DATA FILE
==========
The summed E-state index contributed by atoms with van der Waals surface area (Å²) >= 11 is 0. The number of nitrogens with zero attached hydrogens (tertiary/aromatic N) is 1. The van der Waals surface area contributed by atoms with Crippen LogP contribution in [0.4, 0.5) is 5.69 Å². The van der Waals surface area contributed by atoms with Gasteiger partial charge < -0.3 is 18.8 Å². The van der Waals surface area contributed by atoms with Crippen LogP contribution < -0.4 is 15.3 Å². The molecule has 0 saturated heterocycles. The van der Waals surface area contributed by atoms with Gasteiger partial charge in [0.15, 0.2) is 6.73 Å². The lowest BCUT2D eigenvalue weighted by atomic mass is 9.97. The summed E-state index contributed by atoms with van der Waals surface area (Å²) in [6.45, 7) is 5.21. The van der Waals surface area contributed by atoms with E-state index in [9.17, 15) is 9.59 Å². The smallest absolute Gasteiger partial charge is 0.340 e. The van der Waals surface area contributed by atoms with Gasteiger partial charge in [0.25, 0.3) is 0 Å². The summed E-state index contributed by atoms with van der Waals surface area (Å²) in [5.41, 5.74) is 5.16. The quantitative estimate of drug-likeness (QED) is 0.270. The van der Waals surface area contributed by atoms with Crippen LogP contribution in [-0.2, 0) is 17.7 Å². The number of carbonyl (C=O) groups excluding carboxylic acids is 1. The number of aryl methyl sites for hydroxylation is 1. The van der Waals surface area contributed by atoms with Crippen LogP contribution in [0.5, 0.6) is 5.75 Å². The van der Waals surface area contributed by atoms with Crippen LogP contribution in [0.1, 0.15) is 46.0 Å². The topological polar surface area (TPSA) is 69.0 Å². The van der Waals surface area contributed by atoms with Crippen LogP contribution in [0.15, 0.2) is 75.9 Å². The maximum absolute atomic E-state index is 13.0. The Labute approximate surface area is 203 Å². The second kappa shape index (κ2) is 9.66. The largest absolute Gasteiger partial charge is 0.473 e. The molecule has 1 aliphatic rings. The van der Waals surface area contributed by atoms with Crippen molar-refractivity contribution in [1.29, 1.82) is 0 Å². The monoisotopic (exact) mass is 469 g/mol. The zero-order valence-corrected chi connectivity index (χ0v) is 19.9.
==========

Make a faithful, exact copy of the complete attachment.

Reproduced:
The summed E-state index contributed by atoms with van der Waals surface area (Å²) >= 11 is 0. The number of nitrogens with zero attached hydrogens (tertiary/aromatic N) is 1. The van der Waals surface area contributed by atoms with Crippen LogP contribution in [0.4, 0.5) is 5.69 Å². The van der Waals surface area contributed by atoms with Gasteiger partial charge < -0.3 is 18.8 Å². The van der Waals surface area contributed by atoms with Crippen LogP contribution < -0.4 is 15.3 Å². The molecule has 0 saturated heterocycles. The van der Waals surface area contributed by atoms with Gasteiger partial charge in [0.15, 0.2) is 6.73 Å². The lowest BCUT2D eigenvalue weighted by atomic mass is 9.97. The summed E-state index contributed by atoms with van der Waals surface area (Å²) in [6.45, 7) is 5.21. The van der Waals surface area contributed by atoms with E-state index in [9.17, 15) is 9.59 Å². The smallest absolute Gasteiger partial charge is 0.340 e. The van der Waals surface area contributed by atoms with Gasteiger partial charge in [0.25, 0.3) is 0 Å². The summed E-state index contributed by atoms with van der Waals surface area (Å²) in [5.41, 5.74) is 5.16. The quantitative estimate of drug-likeness (QED) is 0.270. The van der Waals surface area contributed by atoms with Crippen LogP contribution in [-0.2, 0) is 17.7 Å². The number of carbonyl (C=O) groups excluding carboxylic acids is 1. The number of aryl methyl sites for hydroxylation is 1. The van der Waals surface area contributed by atoms with Crippen LogP contribution in [0.5, 0.6) is 5.75 Å². The van der Waals surface area contributed by atoms with Crippen LogP contribution in [0.1, 0.15) is 46.0 Å². The topological polar surface area (TPSA) is 69.0 Å². The van der Waals surface area contributed by atoms with Crippen LogP contribution in [0.15, 0.2) is 75.9 Å². The maximum absolute atomic E-state index is 13.0. The Labute approximate surface area is 203 Å². The second kappa shape index (κ2) is 9.66. The largest absolute Gasteiger partial charge is 0.473 e. The molecule has 1 aliphatic rings. The van der Waals surface area contributed by atoms with Crippen molar-refractivity contribution in [1.29, 1.82) is 0 Å². The monoisotopic (exact) mass is 469 g/mol. The zero-order valence-corrected chi connectivity index (χ0v) is 19.9.